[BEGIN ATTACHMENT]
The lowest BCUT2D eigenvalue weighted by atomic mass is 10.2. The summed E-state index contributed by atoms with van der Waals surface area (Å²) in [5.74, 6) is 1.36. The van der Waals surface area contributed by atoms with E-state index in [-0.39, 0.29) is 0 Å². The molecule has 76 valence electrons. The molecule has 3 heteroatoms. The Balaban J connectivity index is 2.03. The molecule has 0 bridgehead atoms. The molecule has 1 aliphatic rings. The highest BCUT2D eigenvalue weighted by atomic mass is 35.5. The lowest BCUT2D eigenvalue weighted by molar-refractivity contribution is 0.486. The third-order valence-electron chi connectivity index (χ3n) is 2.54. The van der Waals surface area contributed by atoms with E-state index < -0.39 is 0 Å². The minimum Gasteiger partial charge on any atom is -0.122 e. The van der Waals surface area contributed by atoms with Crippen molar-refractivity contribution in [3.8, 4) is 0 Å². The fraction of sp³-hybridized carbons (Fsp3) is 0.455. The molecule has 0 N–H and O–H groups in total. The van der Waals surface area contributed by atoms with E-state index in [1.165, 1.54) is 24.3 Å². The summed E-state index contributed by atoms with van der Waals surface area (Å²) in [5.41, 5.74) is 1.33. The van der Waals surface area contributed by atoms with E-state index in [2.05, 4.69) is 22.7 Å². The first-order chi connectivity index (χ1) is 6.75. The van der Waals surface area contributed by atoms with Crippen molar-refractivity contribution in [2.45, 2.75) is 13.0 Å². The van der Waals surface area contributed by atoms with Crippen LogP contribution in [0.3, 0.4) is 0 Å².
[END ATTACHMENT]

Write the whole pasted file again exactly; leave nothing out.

The lowest BCUT2D eigenvalue weighted by atomic mass is 10.2. The summed E-state index contributed by atoms with van der Waals surface area (Å²) in [5.74, 6) is 1.36. The van der Waals surface area contributed by atoms with E-state index in [-0.39, 0.29) is 0 Å². The molecule has 76 valence electrons. The molecule has 3 heteroatoms. The Balaban J connectivity index is 2.03. The molecule has 0 bridgehead atoms. The molecule has 1 aliphatic rings. The highest BCUT2D eigenvalue weighted by atomic mass is 35.5. The lowest BCUT2D eigenvalue weighted by molar-refractivity contribution is 0.486. The third-order valence-electron chi connectivity index (χ3n) is 2.54. The van der Waals surface area contributed by atoms with E-state index < -0.39 is 0 Å². The minimum Gasteiger partial charge on any atom is -0.122 e. The van der Waals surface area contributed by atoms with Crippen molar-refractivity contribution in [3.8, 4) is 0 Å². The fraction of sp³-hybridized carbons (Fsp3) is 0.455. The molecule has 0 N–H and O–H groups in total. The van der Waals surface area contributed by atoms with E-state index in [1.165, 1.54) is 24.3 Å². The summed E-state index contributed by atoms with van der Waals surface area (Å²) in [5.41, 5.74) is 1.33. The van der Waals surface area contributed by atoms with E-state index in [2.05, 4.69) is 22.7 Å². The first-order chi connectivity index (χ1) is 6.75. The van der Waals surface area contributed by atoms with Crippen molar-refractivity contribution in [2.45, 2.75) is 13.0 Å². The van der Waals surface area contributed by atoms with Crippen LogP contribution in [0.3, 0.4) is 0 Å².